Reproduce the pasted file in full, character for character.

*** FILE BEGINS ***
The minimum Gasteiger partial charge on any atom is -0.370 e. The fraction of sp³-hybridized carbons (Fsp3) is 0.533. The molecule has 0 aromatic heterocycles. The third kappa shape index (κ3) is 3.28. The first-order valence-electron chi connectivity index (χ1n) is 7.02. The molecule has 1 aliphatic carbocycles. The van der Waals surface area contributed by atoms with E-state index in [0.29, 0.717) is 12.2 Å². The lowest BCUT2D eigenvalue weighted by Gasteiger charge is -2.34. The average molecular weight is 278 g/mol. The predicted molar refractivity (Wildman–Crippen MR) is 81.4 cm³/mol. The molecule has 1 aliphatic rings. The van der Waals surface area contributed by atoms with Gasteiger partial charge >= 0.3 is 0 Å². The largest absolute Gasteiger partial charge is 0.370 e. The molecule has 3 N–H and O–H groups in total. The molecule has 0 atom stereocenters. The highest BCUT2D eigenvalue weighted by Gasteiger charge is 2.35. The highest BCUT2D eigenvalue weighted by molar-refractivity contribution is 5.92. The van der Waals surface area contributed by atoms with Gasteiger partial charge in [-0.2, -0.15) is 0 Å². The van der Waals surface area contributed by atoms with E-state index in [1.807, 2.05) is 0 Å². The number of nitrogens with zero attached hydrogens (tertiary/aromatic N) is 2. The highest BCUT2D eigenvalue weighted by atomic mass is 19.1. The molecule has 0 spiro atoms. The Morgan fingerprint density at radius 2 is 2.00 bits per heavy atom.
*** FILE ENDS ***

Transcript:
The minimum Gasteiger partial charge on any atom is -0.370 e. The fraction of sp³-hybridized carbons (Fsp3) is 0.533. The molecule has 0 aromatic heterocycles. The third kappa shape index (κ3) is 3.28. The first-order valence-electron chi connectivity index (χ1n) is 7.02. The molecule has 1 aliphatic carbocycles. The van der Waals surface area contributed by atoms with E-state index in [0.29, 0.717) is 12.2 Å². The lowest BCUT2D eigenvalue weighted by Gasteiger charge is -2.34. The average molecular weight is 278 g/mol. The predicted molar refractivity (Wildman–Crippen MR) is 81.4 cm³/mol. The molecule has 1 aliphatic rings. The van der Waals surface area contributed by atoms with Gasteiger partial charge >= 0.3 is 0 Å². The largest absolute Gasteiger partial charge is 0.370 e. The molecule has 3 N–H and O–H groups in total. The molecule has 0 atom stereocenters. The highest BCUT2D eigenvalue weighted by Gasteiger charge is 2.35. The highest BCUT2D eigenvalue weighted by molar-refractivity contribution is 5.92. The van der Waals surface area contributed by atoms with Gasteiger partial charge in [-0.2, -0.15) is 0 Å². The van der Waals surface area contributed by atoms with E-state index in [1.807, 2.05) is 0 Å². The number of nitrogens with zero attached hydrogens (tertiary/aromatic N) is 2. The highest BCUT2D eigenvalue weighted by atomic mass is 19.1. The molecule has 0 spiro atoms. The Morgan fingerprint density at radius 2 is 2.00 bits per heavy atom.